The testicular effects of lesion of the DRN are transient. The opposite pattern of proportion of stages of cycle of seminiferous epithelium, with positive or negative deviations of independence, between animals of 45 and 65-days-of-age, and the higher values of the area of seminiferous tubules at 65 days-of-age, indicates the progression of the testicular development. This assumption is supported by the increase in weight of the testis and accessory glands in animals with lesion of the DRN at 65 days-of-age compared with those of 45-days-of-age.

The lesion of the DRN did not affect the concentrations of either LH or sexual steroids. This indicates that functionality of Leydig cells was not altered. Previous evidence supports this assertion that, in the rat, testosterone synthesis occurs mainly in the testis and secretion by the adrenal gland is limited, since the removal of testis resulted in lower testosterone serum levels and adrenalectomy did not modify testosterone serum levels [58].

Together our results show that serotonin arising from the DRN is involved in the modulation of the testis function. Thus the drugs that enhance or inhibit serotonin activity may have implications on reproduction. The use of antidepressants such as selective serotonin reuptake inhibitors (SSRI) induce negative reproductive effects in adult men [59], in woman during pregnancy [60], and male exposed in utero [61]. SSRI and are widely prescribed for children and adolescents, although data regarding their safety are limited [62]. Recently, a detailed description of disruption of the axis hypothalamus-hypophysis-testicle by SSRI was described in mature male zebrafish (Prasad et al., in press [63]), but information on mammal models is still scarce.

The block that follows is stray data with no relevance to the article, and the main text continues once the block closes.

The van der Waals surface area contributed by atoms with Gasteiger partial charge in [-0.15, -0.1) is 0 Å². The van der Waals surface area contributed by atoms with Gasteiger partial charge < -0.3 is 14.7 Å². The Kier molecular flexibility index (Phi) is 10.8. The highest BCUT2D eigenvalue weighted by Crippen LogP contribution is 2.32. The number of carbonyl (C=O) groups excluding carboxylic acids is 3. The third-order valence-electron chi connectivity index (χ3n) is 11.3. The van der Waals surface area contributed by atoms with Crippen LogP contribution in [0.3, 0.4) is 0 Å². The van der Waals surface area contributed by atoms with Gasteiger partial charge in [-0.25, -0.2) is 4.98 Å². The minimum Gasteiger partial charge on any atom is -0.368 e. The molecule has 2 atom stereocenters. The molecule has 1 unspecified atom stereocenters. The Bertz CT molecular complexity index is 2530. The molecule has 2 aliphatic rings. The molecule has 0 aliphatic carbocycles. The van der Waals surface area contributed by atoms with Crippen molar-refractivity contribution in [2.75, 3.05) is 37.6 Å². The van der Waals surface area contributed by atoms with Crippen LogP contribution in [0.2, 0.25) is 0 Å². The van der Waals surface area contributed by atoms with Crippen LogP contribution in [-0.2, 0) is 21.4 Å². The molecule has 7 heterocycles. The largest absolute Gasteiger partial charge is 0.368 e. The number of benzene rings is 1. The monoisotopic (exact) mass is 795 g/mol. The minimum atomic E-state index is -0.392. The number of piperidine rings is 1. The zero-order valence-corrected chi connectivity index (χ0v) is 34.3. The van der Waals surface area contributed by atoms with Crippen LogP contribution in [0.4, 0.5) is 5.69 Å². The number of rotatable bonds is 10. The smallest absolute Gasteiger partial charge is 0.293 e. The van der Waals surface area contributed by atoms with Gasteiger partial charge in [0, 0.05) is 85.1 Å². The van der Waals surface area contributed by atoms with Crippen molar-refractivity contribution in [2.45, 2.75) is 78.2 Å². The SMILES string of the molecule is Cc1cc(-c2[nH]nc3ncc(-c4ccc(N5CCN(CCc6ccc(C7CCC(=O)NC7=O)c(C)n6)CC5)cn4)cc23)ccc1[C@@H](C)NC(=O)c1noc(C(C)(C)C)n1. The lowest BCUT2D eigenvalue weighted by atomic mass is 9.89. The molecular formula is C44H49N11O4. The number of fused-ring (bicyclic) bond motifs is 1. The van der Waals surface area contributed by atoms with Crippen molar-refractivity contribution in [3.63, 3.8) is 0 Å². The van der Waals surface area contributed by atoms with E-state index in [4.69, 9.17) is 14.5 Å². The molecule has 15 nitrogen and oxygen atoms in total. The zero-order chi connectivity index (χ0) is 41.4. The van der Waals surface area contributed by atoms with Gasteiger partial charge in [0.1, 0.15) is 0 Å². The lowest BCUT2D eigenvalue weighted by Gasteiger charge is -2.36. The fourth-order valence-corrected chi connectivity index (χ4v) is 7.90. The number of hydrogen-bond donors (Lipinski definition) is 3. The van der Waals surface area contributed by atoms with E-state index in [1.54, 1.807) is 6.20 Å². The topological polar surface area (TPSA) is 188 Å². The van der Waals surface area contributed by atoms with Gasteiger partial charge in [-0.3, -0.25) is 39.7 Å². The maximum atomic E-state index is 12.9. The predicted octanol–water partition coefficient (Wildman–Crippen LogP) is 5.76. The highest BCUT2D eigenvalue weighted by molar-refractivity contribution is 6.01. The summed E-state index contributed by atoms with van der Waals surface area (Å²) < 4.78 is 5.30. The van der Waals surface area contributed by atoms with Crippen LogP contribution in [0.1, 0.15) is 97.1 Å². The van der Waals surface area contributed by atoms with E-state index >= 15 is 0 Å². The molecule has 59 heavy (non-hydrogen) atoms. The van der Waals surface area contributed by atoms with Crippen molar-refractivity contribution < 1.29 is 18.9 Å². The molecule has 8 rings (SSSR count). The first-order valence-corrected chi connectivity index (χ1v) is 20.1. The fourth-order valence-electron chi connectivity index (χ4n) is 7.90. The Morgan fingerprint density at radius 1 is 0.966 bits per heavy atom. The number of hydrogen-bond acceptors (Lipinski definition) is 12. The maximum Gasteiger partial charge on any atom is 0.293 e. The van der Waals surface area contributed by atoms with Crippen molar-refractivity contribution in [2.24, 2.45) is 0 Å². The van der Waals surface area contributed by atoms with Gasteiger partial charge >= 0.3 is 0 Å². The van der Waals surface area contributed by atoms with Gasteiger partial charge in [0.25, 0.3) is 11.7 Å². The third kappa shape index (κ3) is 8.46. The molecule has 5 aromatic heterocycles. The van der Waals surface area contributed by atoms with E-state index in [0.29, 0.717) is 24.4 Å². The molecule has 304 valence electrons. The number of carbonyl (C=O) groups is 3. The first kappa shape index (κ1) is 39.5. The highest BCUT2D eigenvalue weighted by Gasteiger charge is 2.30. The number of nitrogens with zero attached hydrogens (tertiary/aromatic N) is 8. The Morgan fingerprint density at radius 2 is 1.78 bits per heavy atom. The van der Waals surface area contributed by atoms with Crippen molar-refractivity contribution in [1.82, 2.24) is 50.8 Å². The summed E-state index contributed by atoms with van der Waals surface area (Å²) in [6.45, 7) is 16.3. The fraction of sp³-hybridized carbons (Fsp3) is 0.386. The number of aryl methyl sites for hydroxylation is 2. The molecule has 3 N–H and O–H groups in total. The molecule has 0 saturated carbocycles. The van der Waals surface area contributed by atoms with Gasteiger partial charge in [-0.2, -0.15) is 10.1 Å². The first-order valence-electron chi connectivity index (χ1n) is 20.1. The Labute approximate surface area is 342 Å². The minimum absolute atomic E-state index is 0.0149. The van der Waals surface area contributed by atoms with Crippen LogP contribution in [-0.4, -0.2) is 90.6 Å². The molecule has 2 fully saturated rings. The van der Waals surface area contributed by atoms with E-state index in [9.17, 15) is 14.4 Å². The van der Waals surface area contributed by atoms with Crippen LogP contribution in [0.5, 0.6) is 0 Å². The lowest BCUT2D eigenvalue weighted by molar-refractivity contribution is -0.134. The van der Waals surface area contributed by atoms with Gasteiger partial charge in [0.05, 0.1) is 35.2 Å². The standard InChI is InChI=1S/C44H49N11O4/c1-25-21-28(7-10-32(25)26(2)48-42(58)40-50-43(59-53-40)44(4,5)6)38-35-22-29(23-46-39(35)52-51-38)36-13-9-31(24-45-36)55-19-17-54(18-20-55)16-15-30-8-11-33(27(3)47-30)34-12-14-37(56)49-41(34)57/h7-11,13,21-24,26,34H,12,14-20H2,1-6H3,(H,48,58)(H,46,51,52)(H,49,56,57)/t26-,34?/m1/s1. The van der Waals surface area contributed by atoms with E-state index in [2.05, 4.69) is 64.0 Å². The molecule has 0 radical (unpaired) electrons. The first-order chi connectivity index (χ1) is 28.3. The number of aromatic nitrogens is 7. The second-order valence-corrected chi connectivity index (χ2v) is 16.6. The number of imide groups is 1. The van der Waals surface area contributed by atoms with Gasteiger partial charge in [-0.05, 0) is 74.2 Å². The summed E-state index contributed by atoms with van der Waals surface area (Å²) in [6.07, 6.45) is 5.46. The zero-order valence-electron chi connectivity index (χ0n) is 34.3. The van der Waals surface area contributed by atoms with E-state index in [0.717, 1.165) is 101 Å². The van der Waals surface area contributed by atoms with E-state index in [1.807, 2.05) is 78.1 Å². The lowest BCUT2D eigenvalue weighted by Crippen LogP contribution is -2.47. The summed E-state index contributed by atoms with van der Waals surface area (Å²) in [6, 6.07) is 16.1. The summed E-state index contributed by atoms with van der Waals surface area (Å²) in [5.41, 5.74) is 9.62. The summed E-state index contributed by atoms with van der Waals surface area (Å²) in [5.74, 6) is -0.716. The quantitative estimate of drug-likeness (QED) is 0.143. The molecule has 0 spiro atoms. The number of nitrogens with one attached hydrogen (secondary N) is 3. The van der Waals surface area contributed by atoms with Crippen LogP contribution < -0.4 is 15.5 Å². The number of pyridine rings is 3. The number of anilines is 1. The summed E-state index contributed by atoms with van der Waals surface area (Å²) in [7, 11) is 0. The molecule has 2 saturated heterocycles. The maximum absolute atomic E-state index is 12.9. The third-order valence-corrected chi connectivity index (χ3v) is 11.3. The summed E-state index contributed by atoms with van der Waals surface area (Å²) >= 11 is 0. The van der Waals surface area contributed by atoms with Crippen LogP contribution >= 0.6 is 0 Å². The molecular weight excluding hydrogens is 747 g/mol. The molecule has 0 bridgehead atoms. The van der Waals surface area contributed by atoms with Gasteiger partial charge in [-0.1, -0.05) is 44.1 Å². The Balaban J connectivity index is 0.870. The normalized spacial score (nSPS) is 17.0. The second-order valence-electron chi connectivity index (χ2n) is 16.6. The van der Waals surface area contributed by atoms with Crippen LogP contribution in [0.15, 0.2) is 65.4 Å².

Conclusions

Here we demonstrate that serotonergic system, arising from the DRN and MRN, participates differentially in the modulation of the neuroendocrine mechanisms that regulate testicular function. In light of our results, the use of prescription or abuse drugs which affect the serotonergic system, could impact the activity of DRN and MRN nuclei, and thus affect the male reproductive function.

Notes

Declarations

Acknowledgements

This work was supported by DGPA-UNAM grant IN223714. The gift of reagents for FSH and LH RIA measurements by the National Institute of Health is gratefully acknowledged.

Open AccessThis article is distributed under the terms of the Creative Commons Attribution 4.0 International License (http://creativecommons.org/licenses/by/4.0/), which permits unrestricted use, distribution, and reproduction in any medium, provided you give appropriate credit to the original author(s) and the source, provide a link to the Creative Commons license, and indicate if changes were made. The Creative Commons Public Domain Dedication waiver (http://creativecommons.org/publicdomain/zero/1.0/) applies to the data made available in this article, unless otherwise stated.

Authors’ Affiliations

(1)
Unidad de Investigación en Biología de la Reproducción, Laboratorio de Pubertad, Facultad de Estudios Superiores Zaragoza
(2)
Laboratorio de Hormonas Proteicas, Instituto de Ciencias Médicas y de la Salud Salvador Subirán, Tlalpan
(3)
Ciencia, Tecnología e Informática Aplicadas a la Reproducción S A
(4)
Instituto Tecnológico del Altiplano de Tlaxcala